The state’s worsening wildfire seasons require unprecedented action.

While leaders in the state Legislature and Department of Natural Resources have stepped up fire suppression and prevention, the state’s utility regulator needs to do more to ensure the state’s privately owned utilities better prepare for emergency situations.

And outside of the Utilities and Transportation Commission authority are the state’s 60 public and cooperative electricity providers, which also should be required to have strategies for cutting off power in times of extreme wildfire risk, though many do not.

The UTC’s regulation of the state’s three investor-owned electricity providers puts the agency in the fire-prevention business. Power-line fires have become an immense risk. The 2020 Labor Day firestorm included 47 fires that started with electricity transmission lines. In Whitman County, on the state’s eastern edge, a blaze leveled 121 houses in Malden — 80% of the town’s residences. 

Yet the UTC is failing Washington residents and businesses by not requiring private utilities to form plans for emergency cutoffs. Summer windstorms that blow dry limbs across “hot” power lines are a known hazard, often predictable. The state Department of Natural Resources counted more than 500 power-line sparked fires across the last decade, 311 from just two east side counties, Stevens and Spokane. National Weather Service-issued red flag warnings on days that are particularly dry, hot and windy offer strong risk guidance.

Washington lacks good policy for cutoffs before fires spark up. Municipal providers, public utility districts and rural electric cooperatives are on their own. Electricity cutoffs need to come with careful planning. Spontaneous disruptions to medical equipment and well-water pumps, among other essential devices, can have catastrophic consequences.

The state’s new Utility Wildland Fire Prevention Advisory Committee, which the Legislature unanimously approved Senate Bill 5158 to create this spring, should recommend that power companies, large and small, in fire-prone areas produce shutdown strategies for times of extreme risk.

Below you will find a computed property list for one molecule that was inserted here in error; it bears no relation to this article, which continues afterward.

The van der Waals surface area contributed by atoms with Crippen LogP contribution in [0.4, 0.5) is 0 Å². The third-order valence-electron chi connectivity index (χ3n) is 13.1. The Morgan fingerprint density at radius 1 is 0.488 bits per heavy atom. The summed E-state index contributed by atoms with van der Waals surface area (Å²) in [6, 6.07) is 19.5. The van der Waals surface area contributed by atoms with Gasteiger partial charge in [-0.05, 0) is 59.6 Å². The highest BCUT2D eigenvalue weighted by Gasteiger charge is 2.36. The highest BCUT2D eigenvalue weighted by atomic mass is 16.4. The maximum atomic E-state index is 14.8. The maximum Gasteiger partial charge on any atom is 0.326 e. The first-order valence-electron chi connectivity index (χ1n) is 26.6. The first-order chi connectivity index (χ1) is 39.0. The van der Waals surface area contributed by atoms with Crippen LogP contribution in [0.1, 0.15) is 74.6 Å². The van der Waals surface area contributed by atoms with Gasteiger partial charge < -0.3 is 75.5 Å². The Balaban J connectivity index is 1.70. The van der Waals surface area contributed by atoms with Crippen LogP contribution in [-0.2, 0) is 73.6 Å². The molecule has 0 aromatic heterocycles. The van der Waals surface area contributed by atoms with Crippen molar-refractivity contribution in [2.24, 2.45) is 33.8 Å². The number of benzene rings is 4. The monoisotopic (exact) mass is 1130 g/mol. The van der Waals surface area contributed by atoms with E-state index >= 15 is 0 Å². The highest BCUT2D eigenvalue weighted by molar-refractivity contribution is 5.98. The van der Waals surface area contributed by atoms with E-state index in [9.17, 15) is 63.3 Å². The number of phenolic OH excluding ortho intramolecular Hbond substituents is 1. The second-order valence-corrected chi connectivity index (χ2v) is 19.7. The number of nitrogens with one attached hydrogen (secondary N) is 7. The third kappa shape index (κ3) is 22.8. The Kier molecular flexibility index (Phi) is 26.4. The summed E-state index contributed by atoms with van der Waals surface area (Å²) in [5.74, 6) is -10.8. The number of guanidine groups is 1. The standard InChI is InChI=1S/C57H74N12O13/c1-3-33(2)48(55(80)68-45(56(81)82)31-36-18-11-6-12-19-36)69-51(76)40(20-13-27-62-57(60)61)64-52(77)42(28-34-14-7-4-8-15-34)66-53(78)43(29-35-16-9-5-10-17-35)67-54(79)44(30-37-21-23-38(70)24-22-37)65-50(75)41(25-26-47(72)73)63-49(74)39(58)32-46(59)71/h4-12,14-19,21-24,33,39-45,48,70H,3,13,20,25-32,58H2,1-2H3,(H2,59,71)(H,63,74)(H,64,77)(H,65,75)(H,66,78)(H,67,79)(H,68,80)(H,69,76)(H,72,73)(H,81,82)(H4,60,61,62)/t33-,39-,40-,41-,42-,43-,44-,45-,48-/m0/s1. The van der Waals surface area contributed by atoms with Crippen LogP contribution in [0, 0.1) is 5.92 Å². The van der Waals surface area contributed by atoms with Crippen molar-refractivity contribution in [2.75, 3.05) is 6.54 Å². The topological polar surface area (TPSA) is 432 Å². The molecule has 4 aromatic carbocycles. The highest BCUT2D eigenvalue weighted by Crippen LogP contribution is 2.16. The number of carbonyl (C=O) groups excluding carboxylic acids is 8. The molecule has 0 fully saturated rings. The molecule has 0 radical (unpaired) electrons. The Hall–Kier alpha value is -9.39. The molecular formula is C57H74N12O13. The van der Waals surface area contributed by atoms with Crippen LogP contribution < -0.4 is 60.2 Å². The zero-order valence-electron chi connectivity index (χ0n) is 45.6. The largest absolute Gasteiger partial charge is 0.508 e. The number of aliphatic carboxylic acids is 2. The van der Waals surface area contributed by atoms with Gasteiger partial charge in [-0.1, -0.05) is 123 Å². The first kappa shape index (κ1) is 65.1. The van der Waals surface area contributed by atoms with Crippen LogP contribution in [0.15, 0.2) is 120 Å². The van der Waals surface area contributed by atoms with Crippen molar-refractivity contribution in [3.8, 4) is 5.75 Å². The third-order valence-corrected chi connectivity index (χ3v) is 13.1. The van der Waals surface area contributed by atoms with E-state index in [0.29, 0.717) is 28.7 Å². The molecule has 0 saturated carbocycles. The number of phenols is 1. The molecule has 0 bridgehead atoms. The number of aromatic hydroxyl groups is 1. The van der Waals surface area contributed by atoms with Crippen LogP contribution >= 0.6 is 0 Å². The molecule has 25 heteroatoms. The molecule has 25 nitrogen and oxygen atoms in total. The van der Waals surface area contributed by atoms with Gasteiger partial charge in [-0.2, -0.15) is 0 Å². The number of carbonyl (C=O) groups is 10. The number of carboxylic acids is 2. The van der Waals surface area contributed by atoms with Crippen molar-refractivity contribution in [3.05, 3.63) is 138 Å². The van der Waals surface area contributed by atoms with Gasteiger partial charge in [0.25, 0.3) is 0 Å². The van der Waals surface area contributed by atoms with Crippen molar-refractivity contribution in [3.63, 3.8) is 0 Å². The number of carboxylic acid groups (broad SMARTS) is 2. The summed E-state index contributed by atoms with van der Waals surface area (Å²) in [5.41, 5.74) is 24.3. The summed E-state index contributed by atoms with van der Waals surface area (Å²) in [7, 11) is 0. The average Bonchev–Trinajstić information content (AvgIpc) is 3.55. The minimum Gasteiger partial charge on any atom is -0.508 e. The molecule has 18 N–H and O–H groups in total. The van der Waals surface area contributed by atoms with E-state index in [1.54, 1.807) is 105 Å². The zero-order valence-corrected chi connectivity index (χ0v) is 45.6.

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The UTC needs to lead this charge and require cutoff plans from Spokane-based Avista and Bellevue-based Puget Sound Energy. Both declined to draw cutoff plans, and the UTC let them get away with it. PacifiCorp, based in Portland, is the exception. Its website details which areas it serves northwest of Yakima could get public safety power shut-offs.

Regulators in Oregon and California have done better. Oregon’s Public Utility Commission informally requested cutoff plans in 2018, and the state’s three regulated power companies complied. With plans in hand, the Oregon commission developed guidelines for how the utilities should use them. California state government formally regulates the process and rightly demands transparency about shut-off decisions. The federally run Bonneville Power Administration has a preventive shut-off plan as well.

Washington’s UTC chair David Danner claimed it could be “micromanaging” to make Avista and PSE develop cutoff plans. This is a failure to learn the stark and tragic lesson of Malden.

The day that town burned, the National Weather Service had issued a red flag warning in Eastern Washington because of high winds, low humidity and summer dryness. A tree limb that fell in the wind near live Avista lines sparked the blaze, the Department of Natural Resources found.

The UTC, appointed by Gov. Jay Inslee, has “protect the people of Washington” in its mission statement. The commission should acknowledge the grave risk from wildfires and call for shut-off blueprints. This work can then inform the state’s public utility providers about the right way to draw such plans, in the dire but foreseeable event they become needed.